It's here: big twin crispy curls! Only $1.49! That's what the sign says outside Hardee's, the only restaurant in Ada, Ohio.
"If we need a shepherd...we must be sheep." That's the sermon pastor Robert Cassady delivered a few Sundays back at Ada's First Baptist Church.
"We're the football capital of the world." That's Ada's civic credo. The town is home to a 52-year-old football-manufacturing factory, by far the biggest one owned by Wilson Sporting Goods of River Grove, Ill.
Nestled amid the corn and bean fields of Hardin County, Ada is seven miles from Dola, which is three miles from Dunkirk, which is 14 miles from Mount Blanchard, which is 12 miles from Findlay. The name Ada came not from the Vladimir Nabokov novel, but instead belonged to a postal official's favorite sister. It's the sort of drowsy little college town-Ohio Northern has its campus here—in which you can watch the corn grow, fill your tank at the Sohio station, toss back a brew at the Regal Beagle, or get buried in Woodlawn Cemetery.
"The last exciting thing that happened in Ada was back in '78, when they put in the new sewer line," says Peggy Price, who runs the football plant's power press. When her foreman saw the ditch being dug along Main Street, he exclaimed, "I told you Ada's a dead town. Look! They're burying it."
Dead Ada may be, but it gives life to more than a million footballs every year. The bins in Wilson's ballworks brim with the newborn K2 Pee Wees, 1001s, Super Bowl XXVs, Touchdowns, Vinny Testaverde Autographs, and NFLs—the triple-lined, lock-stitched beauties a select few of which, those chosen for the pros, are called the " Green Berets of footballs" by company public relations man Alan Schultz.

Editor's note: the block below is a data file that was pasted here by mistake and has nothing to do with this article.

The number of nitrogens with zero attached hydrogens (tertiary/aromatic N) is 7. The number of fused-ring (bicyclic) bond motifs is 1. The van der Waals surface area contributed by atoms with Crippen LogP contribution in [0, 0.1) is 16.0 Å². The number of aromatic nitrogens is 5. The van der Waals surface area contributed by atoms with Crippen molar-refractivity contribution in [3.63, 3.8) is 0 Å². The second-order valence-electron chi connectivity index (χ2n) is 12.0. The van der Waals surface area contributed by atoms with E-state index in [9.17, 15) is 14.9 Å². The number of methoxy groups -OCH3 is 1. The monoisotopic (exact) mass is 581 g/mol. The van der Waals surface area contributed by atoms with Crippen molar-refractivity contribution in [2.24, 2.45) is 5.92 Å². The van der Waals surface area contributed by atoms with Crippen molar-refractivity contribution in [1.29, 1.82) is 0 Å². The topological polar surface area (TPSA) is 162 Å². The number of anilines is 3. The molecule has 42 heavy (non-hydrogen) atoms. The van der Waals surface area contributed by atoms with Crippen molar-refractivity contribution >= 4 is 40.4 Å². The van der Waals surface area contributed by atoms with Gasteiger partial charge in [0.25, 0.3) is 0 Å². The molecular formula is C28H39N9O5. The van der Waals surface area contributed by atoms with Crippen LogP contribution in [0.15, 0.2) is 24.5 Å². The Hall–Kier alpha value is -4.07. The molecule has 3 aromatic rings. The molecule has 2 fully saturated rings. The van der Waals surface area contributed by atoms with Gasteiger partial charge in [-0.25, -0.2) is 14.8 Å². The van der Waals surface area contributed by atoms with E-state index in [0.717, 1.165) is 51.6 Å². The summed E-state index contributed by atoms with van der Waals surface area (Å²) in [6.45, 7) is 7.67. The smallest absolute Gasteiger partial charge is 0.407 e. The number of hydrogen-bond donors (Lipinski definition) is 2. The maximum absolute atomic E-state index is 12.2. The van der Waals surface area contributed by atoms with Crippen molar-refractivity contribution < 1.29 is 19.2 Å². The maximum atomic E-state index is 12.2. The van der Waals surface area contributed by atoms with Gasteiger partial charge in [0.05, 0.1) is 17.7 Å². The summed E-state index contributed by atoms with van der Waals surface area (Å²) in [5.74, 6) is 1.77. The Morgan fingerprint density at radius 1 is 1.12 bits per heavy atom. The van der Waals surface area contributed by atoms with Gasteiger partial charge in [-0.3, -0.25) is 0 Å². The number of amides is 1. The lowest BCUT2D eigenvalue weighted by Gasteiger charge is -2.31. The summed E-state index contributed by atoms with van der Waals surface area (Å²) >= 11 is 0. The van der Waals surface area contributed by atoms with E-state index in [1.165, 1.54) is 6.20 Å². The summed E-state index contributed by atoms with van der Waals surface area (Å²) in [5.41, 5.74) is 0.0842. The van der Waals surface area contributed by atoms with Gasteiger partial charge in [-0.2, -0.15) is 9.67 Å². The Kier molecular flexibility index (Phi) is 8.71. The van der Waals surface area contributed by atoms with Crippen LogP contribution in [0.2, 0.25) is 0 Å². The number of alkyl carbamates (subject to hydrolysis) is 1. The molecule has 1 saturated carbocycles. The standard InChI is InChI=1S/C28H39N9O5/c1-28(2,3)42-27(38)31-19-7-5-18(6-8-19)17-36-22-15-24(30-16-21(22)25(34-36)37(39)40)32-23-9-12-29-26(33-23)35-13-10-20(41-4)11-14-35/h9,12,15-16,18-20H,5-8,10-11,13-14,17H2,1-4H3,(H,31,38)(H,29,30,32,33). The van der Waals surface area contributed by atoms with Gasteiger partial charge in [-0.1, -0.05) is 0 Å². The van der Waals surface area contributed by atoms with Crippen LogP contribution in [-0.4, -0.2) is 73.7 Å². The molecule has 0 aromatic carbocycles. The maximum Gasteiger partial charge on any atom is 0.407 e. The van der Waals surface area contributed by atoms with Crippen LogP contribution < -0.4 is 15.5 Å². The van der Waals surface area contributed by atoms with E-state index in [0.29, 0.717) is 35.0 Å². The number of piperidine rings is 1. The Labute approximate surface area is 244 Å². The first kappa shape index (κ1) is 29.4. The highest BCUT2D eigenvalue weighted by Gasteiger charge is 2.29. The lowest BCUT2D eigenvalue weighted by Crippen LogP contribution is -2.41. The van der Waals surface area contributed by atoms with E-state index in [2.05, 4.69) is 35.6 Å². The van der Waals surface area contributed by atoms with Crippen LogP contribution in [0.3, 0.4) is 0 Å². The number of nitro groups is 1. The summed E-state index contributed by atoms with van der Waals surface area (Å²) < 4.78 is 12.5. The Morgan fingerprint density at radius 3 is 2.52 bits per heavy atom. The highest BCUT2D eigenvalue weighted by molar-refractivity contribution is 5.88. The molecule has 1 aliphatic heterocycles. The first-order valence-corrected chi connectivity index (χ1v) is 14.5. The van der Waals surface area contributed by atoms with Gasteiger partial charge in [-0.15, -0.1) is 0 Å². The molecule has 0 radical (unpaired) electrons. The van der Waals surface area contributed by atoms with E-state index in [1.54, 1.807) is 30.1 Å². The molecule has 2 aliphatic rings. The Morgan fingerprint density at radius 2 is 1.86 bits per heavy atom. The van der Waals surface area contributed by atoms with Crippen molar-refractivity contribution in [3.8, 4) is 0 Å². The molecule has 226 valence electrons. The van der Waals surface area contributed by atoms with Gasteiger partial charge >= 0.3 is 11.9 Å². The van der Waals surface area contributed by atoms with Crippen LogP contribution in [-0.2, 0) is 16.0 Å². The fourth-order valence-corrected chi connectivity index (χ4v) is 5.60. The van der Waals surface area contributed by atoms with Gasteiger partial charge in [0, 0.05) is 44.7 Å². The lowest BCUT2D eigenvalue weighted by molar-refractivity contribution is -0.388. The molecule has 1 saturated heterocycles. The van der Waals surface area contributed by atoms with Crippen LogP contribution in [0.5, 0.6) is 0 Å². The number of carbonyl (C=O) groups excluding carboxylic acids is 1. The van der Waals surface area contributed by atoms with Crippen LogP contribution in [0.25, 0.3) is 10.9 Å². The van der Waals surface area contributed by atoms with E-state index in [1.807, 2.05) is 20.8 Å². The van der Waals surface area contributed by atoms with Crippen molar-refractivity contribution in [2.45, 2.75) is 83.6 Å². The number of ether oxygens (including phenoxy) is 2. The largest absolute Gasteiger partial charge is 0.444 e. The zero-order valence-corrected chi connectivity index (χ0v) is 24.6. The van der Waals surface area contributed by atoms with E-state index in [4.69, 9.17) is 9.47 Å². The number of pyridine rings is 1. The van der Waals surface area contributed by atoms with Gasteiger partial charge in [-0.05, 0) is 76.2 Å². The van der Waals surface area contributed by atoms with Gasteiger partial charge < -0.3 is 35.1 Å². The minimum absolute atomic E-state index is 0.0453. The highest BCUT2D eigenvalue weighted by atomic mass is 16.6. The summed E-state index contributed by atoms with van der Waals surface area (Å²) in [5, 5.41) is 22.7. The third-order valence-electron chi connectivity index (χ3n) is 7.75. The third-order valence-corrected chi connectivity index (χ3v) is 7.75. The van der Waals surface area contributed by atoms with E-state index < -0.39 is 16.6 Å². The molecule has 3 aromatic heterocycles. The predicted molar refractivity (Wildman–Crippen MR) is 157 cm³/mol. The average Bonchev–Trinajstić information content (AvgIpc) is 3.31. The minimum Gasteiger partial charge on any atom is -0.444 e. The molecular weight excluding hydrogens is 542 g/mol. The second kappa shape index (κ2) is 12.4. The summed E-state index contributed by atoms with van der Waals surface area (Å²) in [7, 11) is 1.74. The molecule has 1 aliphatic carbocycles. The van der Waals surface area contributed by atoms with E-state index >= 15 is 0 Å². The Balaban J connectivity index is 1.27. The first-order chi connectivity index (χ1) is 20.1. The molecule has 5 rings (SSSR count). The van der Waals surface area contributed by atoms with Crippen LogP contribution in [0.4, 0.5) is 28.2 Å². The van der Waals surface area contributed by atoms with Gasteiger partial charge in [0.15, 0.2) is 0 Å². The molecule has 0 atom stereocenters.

The college and high school balls are distinguished by the half stripe on the ends. Colleges can play with any brand they want, but these days the college ball that started it all for Wilson, the KR, is nowhere in sight. Named for Knute Rockne, the KR is now as outmoded as the Notre Dame Shift. But the plant still makes plenty of Dukes, which was the official ball of the NFL from 1941 to '70. "We've been the league's sole supplier of balls for almost 50 years," says Schultz. "Since the U.S. entered World War II, every pro touchdown, field goal and extra point has been made with a Wilson ball." Not to mention every fumble and every interception.
Wilson took over the factory from the Ohio-Kentucky Manufacturing Company in 1955 and the next year came up with balls made from a slightly tacky but "fumbleproof" skin known as "TD leather," the result of a special tanning process.
Since then, the changes haven't been so obvious, though Wilson now puts out an "exotic" line in fake crocodile, horned toad, elephant, ostrich—everything, it seems, but real pigskin. "Footballs have never been made out of pigs," says Dan Riegle, a hog farmer who works as the factory's purchasing manager. "You just can't throw a good spiral with a pig." Then again, footballs can't walk the extra 10 yards into the end zone. (No one is certain how pigskins came by their name, but there are historical references to 12th-century "futballe" players in England using inflated pig bladders as balls.)
Footballs have always been made out of cows, which is something everyone in Ada knows from the age of three. "You get about 10 balls to a hide, 20 to a steer," says Bill Cheney, a cutter. He's 58, and he's been at the plant for 42 years.